Dawn arrives a little way south-east of Kintraw ushering in one of those mornings where it is resolutely NOT a joy to wild camp in Scotland - or any other place for that matter. Yeah, one where the very atmosphere appears to be contracting in upon itself toward apparent claustrophobic myopia, a swirling mass of grey/white vapour unleashing a hitherto retained, most unwelcome cargo of driving rain. But there you are. Scotland is as Scotland does. Echoing, perhaps, the actions of pioneer English antiquarians of bygone times, a couple of pints of tea duly revive a flagging spirit, fortify the resolution to make every moment spent in such wondrous locations count. So, Baroile chambered cairn it is, then? Hell yeah! To be honest the bravado is not overly convincing, so I hurry to commit to actions before I can change my mind....
Despite the appalling weather Kilmartin Glen is alive this morning with sundry locals and tourists going about their business, the latter betraying their (presumably) more pleasurable vocation through either inappropriately slight or excessive protection from the elements. I like Kilmartin, the grey stone piles lying marooned within lush pasture so matter-of-factly as to suggest the intervening millennia since their inception are but a figment of our modern imagination. Having said that there is also something a little too 'manicured' about the monuments for my taste nowadays; guess for me they possess the archaeology, but lack the intensity of vibe. Elitist bastard.
Anyway, following the A816 past the great Ballymeanoch alignments upon the right, with Dunadd rearing enigmatically upon the near horizon, a minor road (severely potholed) heads left toward 'Rhudle Mill'. The 'road' - for want of a better term - eventually peters out at Kilbride farm, but it is possible to park within an old quarry now utilised as an apparently terminal resting place for sundry units of farm machinery etc. Here a footbridge crosses the swollen Rhudil Burn (not a typo, that) whereby a short, soggy, shallow ascent trending to the left brings me within sight of the monument I've come to see in surprisingly short order. 'Surprisingly' since I was unable to locate the chambered cairn upon my previous visit to the nearby Rhudil Cairn. In retrospect I have no explanation for such a failure except to cite navigational error. Hey, it happens. And 'amen' to that since I'll always wish to retain the imperfect human element in finding these places. Suffice to say I'm not a fan of GPS.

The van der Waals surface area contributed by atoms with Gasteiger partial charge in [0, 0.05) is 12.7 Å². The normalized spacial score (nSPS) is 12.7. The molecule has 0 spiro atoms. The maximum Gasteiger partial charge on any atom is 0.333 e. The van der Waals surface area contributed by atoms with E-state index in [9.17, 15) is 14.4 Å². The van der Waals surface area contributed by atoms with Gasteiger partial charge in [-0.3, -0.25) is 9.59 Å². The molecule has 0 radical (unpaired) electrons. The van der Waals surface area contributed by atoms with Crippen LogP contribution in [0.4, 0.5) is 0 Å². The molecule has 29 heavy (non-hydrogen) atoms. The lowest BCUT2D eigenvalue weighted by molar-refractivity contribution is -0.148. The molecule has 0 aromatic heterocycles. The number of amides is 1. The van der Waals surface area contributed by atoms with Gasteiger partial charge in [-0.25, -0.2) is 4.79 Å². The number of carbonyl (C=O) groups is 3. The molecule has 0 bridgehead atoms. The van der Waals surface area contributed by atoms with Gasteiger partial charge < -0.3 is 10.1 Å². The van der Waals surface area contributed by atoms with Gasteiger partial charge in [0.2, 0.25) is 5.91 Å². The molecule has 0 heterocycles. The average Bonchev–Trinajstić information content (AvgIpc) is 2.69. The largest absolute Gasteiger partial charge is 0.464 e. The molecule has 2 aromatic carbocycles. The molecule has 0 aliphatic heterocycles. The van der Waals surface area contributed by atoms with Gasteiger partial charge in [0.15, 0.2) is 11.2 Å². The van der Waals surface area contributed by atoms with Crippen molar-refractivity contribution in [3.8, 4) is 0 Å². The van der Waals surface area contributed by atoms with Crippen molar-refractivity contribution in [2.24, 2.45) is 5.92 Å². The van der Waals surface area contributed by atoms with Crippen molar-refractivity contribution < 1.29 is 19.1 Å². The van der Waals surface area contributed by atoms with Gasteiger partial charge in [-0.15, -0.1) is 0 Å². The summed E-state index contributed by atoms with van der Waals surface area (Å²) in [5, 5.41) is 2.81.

A barbed wire fence blocks progress, although a field gate is available. The monument, located upon a little grassy knoll (thankfully without picket fence...) affording excellent views upon and down the Rhudil valley is, in my opinion, impressive. Roughly oval, the cairn (according to RCAHMS 1988) "measures about 26m by 24m" with four (and a bit) upright stones ranging from "1.1m high" at the eastern end to "1.25m" in the west forming a substantial façade facing north-north-east. The axial chamber, accessed through the remains of a double portal "measures about 3.5m in length by 0.8m in breadth and up to 0.85m in height internally..." and is subdivided into two compartments upon a slightly wonky alignment. Or so it would seem. Unfortunately an 1929 excavation by Craw did not return any grave goods.
As I sit and take it all in - the experience, as is often the case, much more that the sum of its parts - revelling in the knowledge that such an unobtrusive, well preserved and - above all - atmospheric monument can be found so close to the Kilmartin honey pot, the inclemental weather of morning begins to falter and finally move away to terrorise some other poor buggers. The sun duly takes the opportunity to break through the cloud mantle and quite literally display Baroile chambered cairn in something approaching its best light. Yeah, the silence may well be golden here this late morning... but so is the intensity of late Spring colour. A perfect combination.